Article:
Pakistan has always been a bad ally for the United States in its fight against terrorism and has a long proven history of duplicity in its dealings with terror outfits. US, however, has been reluctant to cut ties or take extremely coercive measures against Islamabad because the supply line to Afghanistan runs through Pakistan.
Now, in an op-ed in The Washington Times titled 'Pakistan's long history of duplicity,' Republican Congressman Ted Poe has said that it is time that America confront the evil of Pakistan and bare facts.
''However, this key link does not come free and has even been severed by Pakistan on multiple occasions after violent incidents between their forces and our own,'' Poe alleged.
Poe, a top lawmaker, said Pakistan must be held accountable for continuously working against the interests of the US through treachery.
According to Poe, Pakistan is his country's ugliest ally. He makes a distinction among ''good'', ''bad'' and ''ugly'' allies of the US. The good ones are allies and partners with whom America shares common interests and values, while the bad ones are countries that sponsor terrorism and not only ''undermine'' America's goals but also ''flaunt their disdain for the Unites States.'' Poe rates Pakistan in the third category: ''the Ugly''.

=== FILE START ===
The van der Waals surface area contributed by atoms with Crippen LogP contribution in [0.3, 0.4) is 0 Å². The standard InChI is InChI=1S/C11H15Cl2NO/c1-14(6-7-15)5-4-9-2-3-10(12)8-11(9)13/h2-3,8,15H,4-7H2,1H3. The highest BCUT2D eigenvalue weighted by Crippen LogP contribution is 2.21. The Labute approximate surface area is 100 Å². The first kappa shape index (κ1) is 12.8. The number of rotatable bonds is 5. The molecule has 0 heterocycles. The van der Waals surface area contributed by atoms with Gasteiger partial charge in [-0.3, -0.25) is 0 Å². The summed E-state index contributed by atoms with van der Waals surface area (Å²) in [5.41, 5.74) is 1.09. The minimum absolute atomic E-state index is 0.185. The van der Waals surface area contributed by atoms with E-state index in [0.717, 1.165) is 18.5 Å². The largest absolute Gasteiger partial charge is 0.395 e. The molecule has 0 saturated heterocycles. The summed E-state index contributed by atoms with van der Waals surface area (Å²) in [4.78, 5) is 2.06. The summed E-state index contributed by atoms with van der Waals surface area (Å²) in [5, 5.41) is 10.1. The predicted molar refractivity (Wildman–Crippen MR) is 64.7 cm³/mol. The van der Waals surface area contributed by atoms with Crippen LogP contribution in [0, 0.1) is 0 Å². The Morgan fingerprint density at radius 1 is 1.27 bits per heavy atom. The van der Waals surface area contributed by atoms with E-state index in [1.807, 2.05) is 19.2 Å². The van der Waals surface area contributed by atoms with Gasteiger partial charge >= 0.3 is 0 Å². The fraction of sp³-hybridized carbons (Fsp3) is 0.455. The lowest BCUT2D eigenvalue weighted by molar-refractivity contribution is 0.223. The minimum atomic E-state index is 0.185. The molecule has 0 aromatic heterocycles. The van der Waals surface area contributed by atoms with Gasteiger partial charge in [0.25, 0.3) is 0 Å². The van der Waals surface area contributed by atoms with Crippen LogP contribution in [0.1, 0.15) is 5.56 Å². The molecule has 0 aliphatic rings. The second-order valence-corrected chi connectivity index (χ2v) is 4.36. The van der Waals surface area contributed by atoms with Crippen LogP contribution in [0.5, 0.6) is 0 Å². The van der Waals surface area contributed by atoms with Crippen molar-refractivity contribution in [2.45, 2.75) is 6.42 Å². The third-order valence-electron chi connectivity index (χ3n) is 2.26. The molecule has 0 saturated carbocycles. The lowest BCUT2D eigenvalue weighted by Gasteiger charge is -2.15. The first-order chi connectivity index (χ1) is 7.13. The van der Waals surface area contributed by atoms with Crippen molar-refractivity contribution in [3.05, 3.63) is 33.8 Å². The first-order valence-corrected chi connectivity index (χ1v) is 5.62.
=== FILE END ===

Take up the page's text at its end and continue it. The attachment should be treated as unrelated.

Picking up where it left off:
The Congressman, who represents the second district of Texas in the US Congress, writes, ''The Benedict Arnold of states that say they are our friends, take billions in US aid, then back the very terrorists that are killing Americans. The ugliest of the bunch is Pakistan.''
(Benedict Arnold was one of the earliest heroes of the revolutionary war (1775-83) against the British in America. But Arnold became the ''most infamous traitor'' in the history of the United States when he switched sides and compromised American interests after taking money from the British.
Poe, meanwhile, had recently introduced two legislations calling for revoking special ally status to Pakistan and a ressessment of whether Pakistan is a state sponsor of terrorism.
One of the two legislations introduced in the US House of Representatives calls for revoking major non-NATO ally (MNNA) status of Pakistan, which was granted to it in 2004 by the then President George Bush as the US wanted Pakistan to be on its side in its fight against al-Qaeda and the Taliban.
The second legislation would require the State Department to assess Islamabad's long history of cooperating with terrorists and determine whether or not Pakistan is a state sponsor of terrorism.
''Pakistan must be held accountable for the American blood on its hands,'' said Mr. Poe, who is a member of the Foreign Affairs Committee and serves as chairman of the Subcommittee on Terrorism, Non-proliferation and Trade.
Once a key ally in the US war on terrorism, Pakistan, which harbors more than a dozen terror groups, has been steadily cozying up to America's rivals, China and Russia.
Both China and Russia have been taking advantage of Pakistan's paranoia about India, and the steady decline in Washington's global influence with Donald Trump as President.